How did opposition fighters in Daraa’s Sanamayn go separate ways?

Twenty-one opposition fighters from the city of Sanamayn have arrived in opposition areas in the Aleppo countryside in line with an agreement concluded between the Assad regime and the opposition under Russian sponsorship.

al-monitor Fighters from the Free Syrian Army are seen in Daraa, Syria, May 29, 2018.  Photo by REUTERS/ Alaa al Faqir.

Mar 10, 2020

ALEPPO COUNTRYSIDE, Syria — In accordance with a Russian-sponsored agreement concluded with Syrian regime forces, 21 Syrian opposition fighters who were displaced from the city of Sanamayn in the Daraa countryside in southern Syria arrived March 3 in areas controlled by the Turkish-backed National Army, which is affiliated with the Free Syrian Army (FSA) in northwestern Syria.

The Syrian Red Crescent accompanied the fighters up until the Abu al-Zandin crossing point, which connects opposition-held areas to regime-held areas in the northeastern countryside of Aleppo.

The Sanamayn fighters were received at the crossing point by a number of faction leaders and Moral Guidance Department officials from the National Army. While the wounded were transported from the bus to hospitals, the rest were transferred to opposition camps in the Aleppo countryside.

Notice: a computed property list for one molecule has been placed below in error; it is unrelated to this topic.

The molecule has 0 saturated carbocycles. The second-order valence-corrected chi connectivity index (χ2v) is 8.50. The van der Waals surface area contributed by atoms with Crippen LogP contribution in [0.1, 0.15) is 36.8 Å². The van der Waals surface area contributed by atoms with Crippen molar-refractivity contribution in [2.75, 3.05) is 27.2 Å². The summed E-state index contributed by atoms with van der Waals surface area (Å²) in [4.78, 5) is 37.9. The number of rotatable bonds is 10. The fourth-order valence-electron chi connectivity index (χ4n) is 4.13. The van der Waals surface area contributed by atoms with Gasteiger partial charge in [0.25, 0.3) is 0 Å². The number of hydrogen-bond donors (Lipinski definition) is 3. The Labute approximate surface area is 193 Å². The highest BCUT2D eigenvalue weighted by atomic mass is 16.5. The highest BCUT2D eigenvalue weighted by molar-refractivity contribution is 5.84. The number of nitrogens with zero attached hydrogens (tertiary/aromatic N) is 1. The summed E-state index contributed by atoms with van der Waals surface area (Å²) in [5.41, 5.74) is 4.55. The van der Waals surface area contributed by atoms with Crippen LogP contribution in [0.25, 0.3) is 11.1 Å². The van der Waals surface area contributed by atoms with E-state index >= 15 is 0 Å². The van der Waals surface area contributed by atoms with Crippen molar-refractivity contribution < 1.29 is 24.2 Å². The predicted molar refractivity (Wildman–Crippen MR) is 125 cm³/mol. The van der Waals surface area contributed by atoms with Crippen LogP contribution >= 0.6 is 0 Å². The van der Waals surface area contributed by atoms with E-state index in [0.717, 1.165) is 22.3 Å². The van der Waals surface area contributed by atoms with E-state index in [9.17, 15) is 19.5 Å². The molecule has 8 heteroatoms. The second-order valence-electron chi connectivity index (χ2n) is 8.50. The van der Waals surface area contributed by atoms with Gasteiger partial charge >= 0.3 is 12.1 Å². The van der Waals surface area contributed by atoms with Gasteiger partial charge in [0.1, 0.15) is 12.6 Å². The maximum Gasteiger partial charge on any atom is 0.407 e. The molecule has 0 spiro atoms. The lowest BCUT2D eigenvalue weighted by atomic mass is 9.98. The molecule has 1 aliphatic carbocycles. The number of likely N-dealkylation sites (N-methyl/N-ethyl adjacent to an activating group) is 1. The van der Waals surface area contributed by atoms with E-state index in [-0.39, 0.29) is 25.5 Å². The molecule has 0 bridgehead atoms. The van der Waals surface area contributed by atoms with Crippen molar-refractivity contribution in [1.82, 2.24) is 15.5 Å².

Moral Guidance Department official Osmat al-Absi supervised the reception of the fighters. “The third corps of the National Army received 21 fighters who were displaced from the city of Sanamayn. These include four wounded, one of whom needs surgery. The fighters arriving from Sanamayn were placed in a National Army camp located near Aleppo’s city of al-Bab,” he told Al-Monitor.

“Despite Russia’s sponsorship of the agreement between the Assad regime and the opposition fighters in Sanamayn, there was no coordination between the National Army and the Turkish side in northwestern Syria to receive the fighters. As soon as the agreement was announced, we contacted fighters in the city of Sanamayn and prepared to receive them at the Abu al-Zandin crossing. While these are most welcome to join the ranks of the National Army, they are under no obligation to take up arms again. It is up to them to decide whether or not they would like to join the factions,” Absi added.

An agreement was concluded March 2 between the regime forces and opposition fighters in Sanamayn after regime forces stormed the city a day before and armed clashes broke out between the two sides.

The agreement stipulated that opposition fighters who wished to remain in the city of Sanamayn would not be subject to pursuit by the government, nor detained, in exchange for handing their weapons over to the regime forces. Meanwhile, those not wishing to stay in the city were to be transferred to the north. The agreement also gave opposition fighters the option of joining the ranks of the 5th Legion supported by Russia.

Abu Mahmoud al-Horani, the official spokesman for the Horan Free League, told Al-Monitor, “Twenty-one fighters of the city of Sanamayn refused the agreement while about 40 fighters preferred to remain in the city after they received Russian guarantees that they would not be arrested by the government provided they surrender their weapons to the regime forces.”